Friday, April 26, 2013

Drinking It In: Five Questions before Richmond


(Todd Warshaw/Getty Images for NASCAR)
There isn’t anything as satisfying as watching NASCAR.

It’s as soothing to the soul as chicken noodle soup, a trip back to your hometown, taking a week off work, but nothing can touch the swell of relaxation that goes through the body of a NASCAR fan.

You would think none of this would be calming, yet it has a weird effect, considering what causes it is the utterly consuming roar of stock car engines.

When you stand there, in the center of it all, you can feel the air vibrate around you. The fans around you become frozen. Cars going around, creating a vortex of sparks, burnt rubber and victory. It’s more gratifying than you would expect.

That’s what it’s like at the track. You’re a part of the racing, and the racing is a part of you. It’s that connection you feel that lights you up, makes you scream, brings everything together.

If you’ve never been to an actual race, you need to go as soon as you can.

Because, before you can really drink in the soup, you need to have the bowl within your grasp.

In this week’s Five Questions, I tackle Denny Hamlin’s urge to get back to racing, breakthrough drivers and of course, NASCAR’s behavior as of late. I bring you my inquires.

How crazy will things get under the lights? We’ve gone a few weeks without any on-track incidents, and anxiety is setting in; fans are trembling with built-up vigor. This begs the question of what we’ll see Saturday night. Everyone knows that insanity can result from night racing. Tempers are hot, revenge is cold, and insipid racing is thrown out the window. Can this short track bring us the next rivalry, beat-down, bottle rocket of a battle?

Does Denny Hamlin know what "patience" is? On Wednesday, Denny Hamlin announced that he wasn’t cleared by doctors to race this weekend; his back injury not progressing faster than what he had hoped. This didn’t come as a shock to anyone. It’s disturbing to think that Hamlin isn’t relaxing and following orders. When he’s at the track, shots of him on the pit box make it look like he’s not wearing his brace. All that matters at this time is that he is healing. It’s understandable that he’s pushing the issue; drivers need to drive to survive. However, if he doesn’t calm down and be patient, he could cause more issues that can’t be corrected. Relax, Hamlin. Please.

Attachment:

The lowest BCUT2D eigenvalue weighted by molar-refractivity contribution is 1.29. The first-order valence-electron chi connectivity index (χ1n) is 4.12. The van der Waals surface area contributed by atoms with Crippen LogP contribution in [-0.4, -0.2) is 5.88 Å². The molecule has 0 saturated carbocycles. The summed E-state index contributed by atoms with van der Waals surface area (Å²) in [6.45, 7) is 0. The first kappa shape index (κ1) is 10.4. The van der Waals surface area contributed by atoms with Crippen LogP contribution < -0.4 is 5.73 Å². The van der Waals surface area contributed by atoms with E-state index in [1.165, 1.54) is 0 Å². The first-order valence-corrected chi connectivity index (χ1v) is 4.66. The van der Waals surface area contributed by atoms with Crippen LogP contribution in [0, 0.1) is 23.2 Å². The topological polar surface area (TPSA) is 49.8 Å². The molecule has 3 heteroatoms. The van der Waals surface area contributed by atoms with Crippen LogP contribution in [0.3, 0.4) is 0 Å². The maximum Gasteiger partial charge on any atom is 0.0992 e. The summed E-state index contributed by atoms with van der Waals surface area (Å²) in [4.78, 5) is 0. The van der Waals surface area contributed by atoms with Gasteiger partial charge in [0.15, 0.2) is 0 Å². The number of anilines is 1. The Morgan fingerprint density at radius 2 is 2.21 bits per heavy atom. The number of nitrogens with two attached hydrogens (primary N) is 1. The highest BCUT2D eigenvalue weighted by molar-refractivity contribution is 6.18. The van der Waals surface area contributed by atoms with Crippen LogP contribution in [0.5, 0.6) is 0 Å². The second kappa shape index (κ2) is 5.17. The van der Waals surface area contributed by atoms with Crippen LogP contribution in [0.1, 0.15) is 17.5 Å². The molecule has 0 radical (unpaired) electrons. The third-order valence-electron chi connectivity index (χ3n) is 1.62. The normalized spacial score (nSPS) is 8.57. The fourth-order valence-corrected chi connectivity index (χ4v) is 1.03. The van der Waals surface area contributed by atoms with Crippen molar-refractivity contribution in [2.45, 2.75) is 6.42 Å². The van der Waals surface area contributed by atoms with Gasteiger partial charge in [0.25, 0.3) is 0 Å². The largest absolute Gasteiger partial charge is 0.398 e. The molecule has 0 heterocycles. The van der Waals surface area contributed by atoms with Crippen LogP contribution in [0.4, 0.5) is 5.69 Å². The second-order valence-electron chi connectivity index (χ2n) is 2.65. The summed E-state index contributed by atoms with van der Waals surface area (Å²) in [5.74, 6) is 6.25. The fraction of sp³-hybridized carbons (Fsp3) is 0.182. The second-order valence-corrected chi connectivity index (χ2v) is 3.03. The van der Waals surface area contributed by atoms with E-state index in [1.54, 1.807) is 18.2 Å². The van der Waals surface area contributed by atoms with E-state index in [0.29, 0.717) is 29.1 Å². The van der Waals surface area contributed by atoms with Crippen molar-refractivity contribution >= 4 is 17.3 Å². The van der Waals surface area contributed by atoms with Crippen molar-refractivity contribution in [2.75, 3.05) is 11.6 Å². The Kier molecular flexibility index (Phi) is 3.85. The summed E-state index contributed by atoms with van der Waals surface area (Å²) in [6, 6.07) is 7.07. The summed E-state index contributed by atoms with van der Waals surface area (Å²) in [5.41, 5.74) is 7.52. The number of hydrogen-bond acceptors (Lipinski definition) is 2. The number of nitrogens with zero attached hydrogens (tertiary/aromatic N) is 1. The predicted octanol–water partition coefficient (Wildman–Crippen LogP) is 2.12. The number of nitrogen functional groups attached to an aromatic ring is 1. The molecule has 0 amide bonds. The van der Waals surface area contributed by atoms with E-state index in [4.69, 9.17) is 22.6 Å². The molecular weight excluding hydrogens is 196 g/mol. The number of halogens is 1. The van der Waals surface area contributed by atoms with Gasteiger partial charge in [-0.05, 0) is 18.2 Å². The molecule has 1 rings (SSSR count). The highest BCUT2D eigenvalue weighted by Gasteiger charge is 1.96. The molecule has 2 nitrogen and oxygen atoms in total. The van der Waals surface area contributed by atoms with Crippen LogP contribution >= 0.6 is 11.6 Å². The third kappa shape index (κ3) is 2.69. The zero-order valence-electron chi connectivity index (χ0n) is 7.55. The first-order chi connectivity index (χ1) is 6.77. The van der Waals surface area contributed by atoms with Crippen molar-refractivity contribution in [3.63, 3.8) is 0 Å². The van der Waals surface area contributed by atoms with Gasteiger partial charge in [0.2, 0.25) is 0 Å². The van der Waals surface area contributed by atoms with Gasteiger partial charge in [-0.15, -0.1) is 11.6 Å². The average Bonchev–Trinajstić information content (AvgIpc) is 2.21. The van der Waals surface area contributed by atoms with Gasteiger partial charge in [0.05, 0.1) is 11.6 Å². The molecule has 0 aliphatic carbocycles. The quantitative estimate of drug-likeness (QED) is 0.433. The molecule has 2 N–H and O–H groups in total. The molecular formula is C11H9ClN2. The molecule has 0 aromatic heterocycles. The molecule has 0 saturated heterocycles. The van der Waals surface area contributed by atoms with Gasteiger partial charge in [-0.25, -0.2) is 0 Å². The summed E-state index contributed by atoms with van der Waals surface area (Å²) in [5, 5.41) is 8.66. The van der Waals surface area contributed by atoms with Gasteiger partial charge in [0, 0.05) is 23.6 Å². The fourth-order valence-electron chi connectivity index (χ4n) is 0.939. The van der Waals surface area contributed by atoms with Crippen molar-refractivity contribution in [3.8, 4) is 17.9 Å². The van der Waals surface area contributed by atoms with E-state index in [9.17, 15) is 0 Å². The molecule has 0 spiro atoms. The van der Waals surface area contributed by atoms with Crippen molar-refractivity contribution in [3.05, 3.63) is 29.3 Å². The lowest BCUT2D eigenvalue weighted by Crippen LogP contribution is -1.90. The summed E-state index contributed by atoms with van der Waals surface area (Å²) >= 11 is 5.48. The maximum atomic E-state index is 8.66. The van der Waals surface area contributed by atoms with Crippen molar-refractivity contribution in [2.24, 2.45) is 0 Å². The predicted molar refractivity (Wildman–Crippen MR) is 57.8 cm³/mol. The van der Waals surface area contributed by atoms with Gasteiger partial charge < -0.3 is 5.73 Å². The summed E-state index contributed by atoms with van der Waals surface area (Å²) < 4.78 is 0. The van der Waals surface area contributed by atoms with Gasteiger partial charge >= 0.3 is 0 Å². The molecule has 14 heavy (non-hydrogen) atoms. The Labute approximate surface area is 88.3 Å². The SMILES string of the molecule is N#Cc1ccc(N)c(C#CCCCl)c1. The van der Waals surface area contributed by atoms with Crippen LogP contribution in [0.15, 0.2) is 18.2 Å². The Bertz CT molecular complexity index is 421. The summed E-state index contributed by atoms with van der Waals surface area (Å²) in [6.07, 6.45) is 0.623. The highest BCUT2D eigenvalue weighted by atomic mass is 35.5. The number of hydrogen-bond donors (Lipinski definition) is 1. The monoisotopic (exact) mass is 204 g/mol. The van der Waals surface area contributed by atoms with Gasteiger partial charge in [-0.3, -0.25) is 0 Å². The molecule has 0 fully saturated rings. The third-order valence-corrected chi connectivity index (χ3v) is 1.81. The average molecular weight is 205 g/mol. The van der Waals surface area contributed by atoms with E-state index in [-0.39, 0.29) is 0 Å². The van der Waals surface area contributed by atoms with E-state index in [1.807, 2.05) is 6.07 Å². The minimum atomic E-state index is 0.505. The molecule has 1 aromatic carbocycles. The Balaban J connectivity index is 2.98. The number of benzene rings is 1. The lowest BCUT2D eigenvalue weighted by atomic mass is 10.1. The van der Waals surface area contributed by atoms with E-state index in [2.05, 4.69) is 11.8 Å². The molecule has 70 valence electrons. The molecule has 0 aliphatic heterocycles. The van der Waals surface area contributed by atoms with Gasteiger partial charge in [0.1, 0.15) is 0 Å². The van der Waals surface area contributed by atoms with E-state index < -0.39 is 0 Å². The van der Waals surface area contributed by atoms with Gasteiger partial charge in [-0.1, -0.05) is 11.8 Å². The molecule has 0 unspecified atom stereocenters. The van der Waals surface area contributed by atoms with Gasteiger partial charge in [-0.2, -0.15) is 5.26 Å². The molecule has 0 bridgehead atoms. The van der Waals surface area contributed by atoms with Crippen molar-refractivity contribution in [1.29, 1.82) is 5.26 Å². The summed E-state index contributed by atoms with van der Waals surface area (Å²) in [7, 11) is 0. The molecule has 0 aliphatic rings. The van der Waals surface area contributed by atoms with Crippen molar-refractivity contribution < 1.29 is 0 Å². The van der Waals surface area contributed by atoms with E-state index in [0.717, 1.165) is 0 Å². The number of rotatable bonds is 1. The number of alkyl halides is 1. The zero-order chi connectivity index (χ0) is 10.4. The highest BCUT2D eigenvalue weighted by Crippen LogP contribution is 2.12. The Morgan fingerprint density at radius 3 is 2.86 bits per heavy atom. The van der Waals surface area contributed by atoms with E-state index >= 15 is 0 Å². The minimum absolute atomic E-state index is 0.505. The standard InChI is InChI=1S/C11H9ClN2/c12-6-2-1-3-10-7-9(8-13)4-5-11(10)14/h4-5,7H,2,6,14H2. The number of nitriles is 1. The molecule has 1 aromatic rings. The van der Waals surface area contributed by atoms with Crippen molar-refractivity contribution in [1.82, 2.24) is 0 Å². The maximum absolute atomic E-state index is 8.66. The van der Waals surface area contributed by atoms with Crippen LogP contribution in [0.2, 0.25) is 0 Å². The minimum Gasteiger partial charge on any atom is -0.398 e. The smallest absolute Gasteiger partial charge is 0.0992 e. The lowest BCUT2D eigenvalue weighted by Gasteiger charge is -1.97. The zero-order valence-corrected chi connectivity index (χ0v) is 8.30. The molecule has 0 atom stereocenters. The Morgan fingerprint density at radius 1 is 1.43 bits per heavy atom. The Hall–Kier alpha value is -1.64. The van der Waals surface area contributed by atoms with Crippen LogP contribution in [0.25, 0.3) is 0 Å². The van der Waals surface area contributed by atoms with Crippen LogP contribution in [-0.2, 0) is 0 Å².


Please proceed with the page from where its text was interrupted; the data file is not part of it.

Who’s due for a breakthrough? When posing this question, three drivers come to mind. All have earned very impressive finishes over the last few races, are in the top 12 in points, and haven’t won (ever or in a while). These drivers - Aric Almirola, Jamie McMurray and Paul Menard - are the top candidates to take on the title of NASCAR’s Official Underdog. Each of them can win at any given track, but it hasn’t happened yet. That’s the anticipation, and that’s the thrilling part. Maybe this weekend will bring answered prayers and glorious victory for one of these dedicated guys.

Can we get some breathing room up in here? It’s getting hot in the NASCAR garage, and it’s not because of the cranked thermostat. Suits - not the fireproof kind - are breathing down the necks of every crew member on every team, suits that are coming down from The Main Office and picking at every single component on these cars. That’s a lot of added pressure nobody in that garage needs. Yes, it’s the president’s, vice president’s and directors’ jobs to make sure everyone is within the rules, but there isn’t any space for comfort or thought collecting. Everyone needs personal space, even in the NASCAR garage.

Will NASCAR’s demeanor harm the racing? Speaking of NASCAR watching every single aspect of the sport nowadays, will this tight leash make the racing less competitive? The sport is in a time of its life where action needs to be high to keep the upscale climb going. With backlash possible with a single misstep, however, the worry lies in if the drivers are going to restrain themselves, whether it be during the race or in the middle of press conferences. NASCAR is unique for the open, relatable feel it radiates, and that should be preserved. If that goes away, that spark it brings disappears also.

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